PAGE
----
Canada’s dollar rose versus most major peers on bets demand for oil will be buoyed by heightened tensions in the Middle East as U.S. President Barack Obama seeks support in Congress for a military strike on Syria.
Futures on crude oil, Canada’s largest export, gained as much as 1.2 percent on concern an attack on Syria will disrupt shipments from the Middle East. Bank of Canada policy makers will leave the benchmark overnight rate at 1 percent tomorrow, according to trading in overnight index swaps, which also show investors are pricing in 10 basis points of tightening for the bank’s June 2014 meeting, down from 16 points a month ago.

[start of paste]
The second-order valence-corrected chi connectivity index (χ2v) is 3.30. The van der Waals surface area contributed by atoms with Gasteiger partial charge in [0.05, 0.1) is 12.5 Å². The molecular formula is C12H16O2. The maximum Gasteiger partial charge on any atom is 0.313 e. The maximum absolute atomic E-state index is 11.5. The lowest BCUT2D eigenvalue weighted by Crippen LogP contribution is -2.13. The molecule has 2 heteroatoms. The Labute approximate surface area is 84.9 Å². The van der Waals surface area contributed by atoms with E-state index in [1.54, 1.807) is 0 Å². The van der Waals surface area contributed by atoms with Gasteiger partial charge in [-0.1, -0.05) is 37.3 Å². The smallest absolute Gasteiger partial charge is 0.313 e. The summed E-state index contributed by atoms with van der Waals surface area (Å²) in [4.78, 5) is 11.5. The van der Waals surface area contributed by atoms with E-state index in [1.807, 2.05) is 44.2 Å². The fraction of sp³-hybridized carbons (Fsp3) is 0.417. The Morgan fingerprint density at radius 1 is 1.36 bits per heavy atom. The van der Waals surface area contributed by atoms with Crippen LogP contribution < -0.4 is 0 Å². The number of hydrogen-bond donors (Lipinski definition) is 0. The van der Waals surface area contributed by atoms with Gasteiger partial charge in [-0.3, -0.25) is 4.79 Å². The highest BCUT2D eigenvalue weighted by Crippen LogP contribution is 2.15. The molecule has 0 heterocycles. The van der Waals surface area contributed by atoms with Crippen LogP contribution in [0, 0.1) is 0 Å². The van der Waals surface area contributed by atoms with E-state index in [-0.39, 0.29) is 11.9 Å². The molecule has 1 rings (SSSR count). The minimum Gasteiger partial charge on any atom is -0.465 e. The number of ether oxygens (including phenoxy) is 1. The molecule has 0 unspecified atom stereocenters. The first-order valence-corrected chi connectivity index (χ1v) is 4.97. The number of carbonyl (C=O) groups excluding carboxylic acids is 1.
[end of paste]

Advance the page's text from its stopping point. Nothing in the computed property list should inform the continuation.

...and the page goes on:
“The situation in Syria is going to take a lot longer than people thought, so commodity prices are likely to stay elevated a lot longer than people thought,” Greg Anderson, the head of global foreign-exchange strategy at Bank of Montreal in New York, said by phone. “Commodity currencies have become a lot more attractive.”
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